Davis Mountains State Park

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Davis Mountains State Park
Davis Mts Nima (2).JPG
Davis Mountains State Park
Map showing the location of Davis Mountains State Park
Map showing the location of Davis Mountains State Park
Davis Mountains
Location Jeff Davis County, Texas, United States
Nearest city Fort Davis
Coordinates 30°35′45″N 103°55′58″W / 30.59583°N 103.93278°W / 30.59583; -103.93278Coordinates: 30°35′45″N 103°55′58″W / 30.59583°N 103.93278°W / 30.59583; -103.93278
Area 2,709 acres (1,096 ha)
Established 1938-1939
Governing body Texas Parks and Wildlife Department

Davis Mountains State Park is a 2,709-acre (1,096 ha) state park located in the Davis Mountains in Jeff Davis County, Texas. The closest town is Fort Davis, Texas. The park elevation is between 5,000 and 6,000 ft (1,500 and 1,800 m) above sea level. The original portion of the park was deeded to Texas Parks and Wildlife Department by a local family. Original improvements were accomplished by the Civilian Conservation Corps (CCC) in 1933 and the park was opened to the public around 1938. Campground facilities were added in 1967.

History[edit]

Interest in developing a state park in the Davis Mountains began in earnest in 1923 when the Texas Legislature directed the newly created State Parks Board to investigate the area. However, the Parks Board failed to secure any land donations and had no appropriations to buy the land. By 1933, the Great Depression had so devastated the local economy that landowners agreed to donate 560 acres for the park. CCC Companies 879 and 881 arrived in June of 1933 and began organizing their camp. Their developments in the park included roads, an overlook shelter, two mess halls, stone picnic tables, fireplace and steps, a latrine and Indian Lodge.[1]

Features[edit]

The park is next to the Fort Davis National Historic Site and the two are connected by four miles of hiking trails. Within the park is the "Indian Lodge", an adobe motel with 39 rooms that was built by the Civilian Conservation Corps in the 1930s.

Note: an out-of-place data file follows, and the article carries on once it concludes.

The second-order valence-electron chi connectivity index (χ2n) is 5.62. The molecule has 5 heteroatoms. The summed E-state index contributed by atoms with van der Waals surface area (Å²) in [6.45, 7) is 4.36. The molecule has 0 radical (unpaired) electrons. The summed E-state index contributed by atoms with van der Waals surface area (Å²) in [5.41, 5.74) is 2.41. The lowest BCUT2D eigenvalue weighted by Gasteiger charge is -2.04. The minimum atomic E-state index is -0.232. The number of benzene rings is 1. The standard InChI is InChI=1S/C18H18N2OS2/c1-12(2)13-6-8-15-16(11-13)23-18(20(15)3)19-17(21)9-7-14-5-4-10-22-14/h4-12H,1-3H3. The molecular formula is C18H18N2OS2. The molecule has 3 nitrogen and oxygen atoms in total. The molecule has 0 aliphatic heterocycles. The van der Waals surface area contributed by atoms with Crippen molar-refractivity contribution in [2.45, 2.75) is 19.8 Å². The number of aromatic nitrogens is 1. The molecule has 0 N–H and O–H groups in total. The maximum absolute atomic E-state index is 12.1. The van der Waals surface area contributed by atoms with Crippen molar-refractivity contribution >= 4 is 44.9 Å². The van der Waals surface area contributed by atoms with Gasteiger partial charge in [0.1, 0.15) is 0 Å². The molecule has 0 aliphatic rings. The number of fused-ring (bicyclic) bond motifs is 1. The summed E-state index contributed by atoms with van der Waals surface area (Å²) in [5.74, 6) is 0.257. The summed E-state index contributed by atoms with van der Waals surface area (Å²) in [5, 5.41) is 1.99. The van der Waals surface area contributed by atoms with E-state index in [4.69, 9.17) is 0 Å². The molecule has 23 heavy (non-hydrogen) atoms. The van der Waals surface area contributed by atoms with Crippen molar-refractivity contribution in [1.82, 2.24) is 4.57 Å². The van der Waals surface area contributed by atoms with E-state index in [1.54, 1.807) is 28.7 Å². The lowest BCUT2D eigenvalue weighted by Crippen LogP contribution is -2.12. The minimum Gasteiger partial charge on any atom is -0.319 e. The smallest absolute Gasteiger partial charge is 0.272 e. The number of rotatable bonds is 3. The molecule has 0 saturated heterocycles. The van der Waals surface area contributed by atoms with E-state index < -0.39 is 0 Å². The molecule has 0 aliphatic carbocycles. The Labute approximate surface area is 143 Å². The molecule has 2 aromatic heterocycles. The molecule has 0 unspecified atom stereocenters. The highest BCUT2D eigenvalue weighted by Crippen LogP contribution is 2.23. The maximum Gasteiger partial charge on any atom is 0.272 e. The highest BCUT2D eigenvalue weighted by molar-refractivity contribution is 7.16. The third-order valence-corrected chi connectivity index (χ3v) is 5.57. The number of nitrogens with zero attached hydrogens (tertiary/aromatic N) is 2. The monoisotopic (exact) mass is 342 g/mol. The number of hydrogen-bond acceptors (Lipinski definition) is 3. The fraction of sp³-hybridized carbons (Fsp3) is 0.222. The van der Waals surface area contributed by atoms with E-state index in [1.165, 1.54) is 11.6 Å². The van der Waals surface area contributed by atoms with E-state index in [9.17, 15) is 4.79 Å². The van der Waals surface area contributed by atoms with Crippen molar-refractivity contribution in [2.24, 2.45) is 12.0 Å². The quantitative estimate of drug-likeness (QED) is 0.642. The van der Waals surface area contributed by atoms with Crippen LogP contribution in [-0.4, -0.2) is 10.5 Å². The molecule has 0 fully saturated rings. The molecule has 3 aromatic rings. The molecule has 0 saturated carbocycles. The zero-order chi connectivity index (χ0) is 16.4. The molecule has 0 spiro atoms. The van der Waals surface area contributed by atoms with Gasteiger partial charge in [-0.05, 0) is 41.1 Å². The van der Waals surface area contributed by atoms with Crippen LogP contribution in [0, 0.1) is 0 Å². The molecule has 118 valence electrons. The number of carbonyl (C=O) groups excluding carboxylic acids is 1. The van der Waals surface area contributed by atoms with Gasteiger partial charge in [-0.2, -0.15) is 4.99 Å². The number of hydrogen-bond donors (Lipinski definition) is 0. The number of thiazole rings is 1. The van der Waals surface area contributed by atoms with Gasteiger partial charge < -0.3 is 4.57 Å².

The park has seven miles of equestrian trails in the special use Limpia Canyon Primitive Area, the section of the park north of Texas State Highway 118.

Flora[edit]

Davis Mountains State Park receives more rain than the surrounding desert and hosts a variety of trees such as Mexican Pinyon (Pinus cembroides), Emory Oak (Quercus emoryi), Gray Oak (Quercus grisea) and One-seed Juniper (Juniperus monosperma). Shrubs such as Scarlet Bouvardia (Bouvardia ternifolia), Little-leaf Leadtree (Leucaena retusa), Trompillo (Ipomoea hederifolia), Evergreen Sumac (Rhus virens), Fragrant Sumac (Rhus aromatica), Apache Plume (Fallugia paradoxa), Little Walnut (Juglans microcarpa), Tree Cholla (Cylindropuntia imbricata), Torrey Yucca (Yucca torreyi), Catclaw Acacia (Acacia greggii), and Agarita (Mahonia trifoliolata) abound. The high elevations 6,000 to 8,360 ft (1,830 to 2,550 m) above sea level, not in the park, boast Ponderosa Pine (Pinus ponderosa) and Quaking Aspen (Populus tremuloides).

Fauna[edit]

Montezuma Quail are regularly observed in the park. Western Scrub Jays, White-winged Doves, Curve-billed Thrashers, and Rock Squirrels are among the most common wildlife seen. Collared Peccary, Cougars and American black bears have also been recorded in the park.

See also[edit]

References[edit]

  1. ^ The Look of Nature: Designing Texas State Parks During the Great Depression. Texas Parks and Wildlife Department. Retrieved August 9, 2014.

External links[edit]